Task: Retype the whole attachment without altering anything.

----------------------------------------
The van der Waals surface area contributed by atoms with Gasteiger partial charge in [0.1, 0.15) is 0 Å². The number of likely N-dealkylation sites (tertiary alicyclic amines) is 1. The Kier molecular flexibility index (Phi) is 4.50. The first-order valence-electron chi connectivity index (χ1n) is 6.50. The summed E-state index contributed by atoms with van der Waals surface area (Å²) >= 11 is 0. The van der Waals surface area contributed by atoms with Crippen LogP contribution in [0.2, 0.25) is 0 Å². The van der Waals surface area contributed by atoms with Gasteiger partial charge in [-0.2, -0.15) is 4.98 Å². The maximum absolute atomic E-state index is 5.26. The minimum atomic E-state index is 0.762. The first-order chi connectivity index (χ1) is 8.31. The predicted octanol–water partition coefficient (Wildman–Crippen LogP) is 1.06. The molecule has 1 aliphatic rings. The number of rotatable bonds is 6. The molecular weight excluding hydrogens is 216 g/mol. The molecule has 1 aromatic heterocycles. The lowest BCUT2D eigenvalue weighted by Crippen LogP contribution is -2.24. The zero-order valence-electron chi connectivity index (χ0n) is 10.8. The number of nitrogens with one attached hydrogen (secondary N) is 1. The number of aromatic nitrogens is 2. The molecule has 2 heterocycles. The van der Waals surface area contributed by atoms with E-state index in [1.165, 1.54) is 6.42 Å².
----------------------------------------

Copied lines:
The van der Waals surface area contributed by atoms with Gasteiger partial charge in [0.1, 0.15) is 0 Å². The number of likely N-dealkylation sites (tertiary alicyclic amines) is 1. The Kier molecular flexibility index (Phi) is 4.50. The first-order valence-electron chi connectivity index (χ1n) is 6.50. The summed E-state index contributed by atoms with van der Waals surface area (Å²) >= 11 is 0. The van der Waals surface area contributed by atoms with Crippen LogP contribution in [0.2, 0.25) is 0 Å². The van der Waals surface area contributed by atoms with Gasteiger partial charge in [-0.2, -0.15) is 4.98 Å². The maximum absolute atomic E-state index is 5.26. The minimum atomic E-state index is 0.762. The first-order chi connectivity index (χ1) is 8.31. The predicted octanol–water partition coefficient (Wildman–Crippen LogP) is 1.06. The molecule has 1 aliphatic rings. The number of rotatable bonds is 6. The molecular weight excluding hydrogens is 216 g/mol. The molecule has 1 aromatic heterocycles. The lowest BCUT2D eigenvalue weighted by Crippen LogP contribution is -2.24. The zero-order valence-electron chi connectivity index (χ0n) is 10.8. The number of nitrogens with one attached hydrogen (secondary N) is 1. The number of aromatic nitrogens is 2. The molecule has 2 heterocycles. The van der Waals surface area contributed by atoms with E-state index in [1.165, 1.54) is 6.42 Å².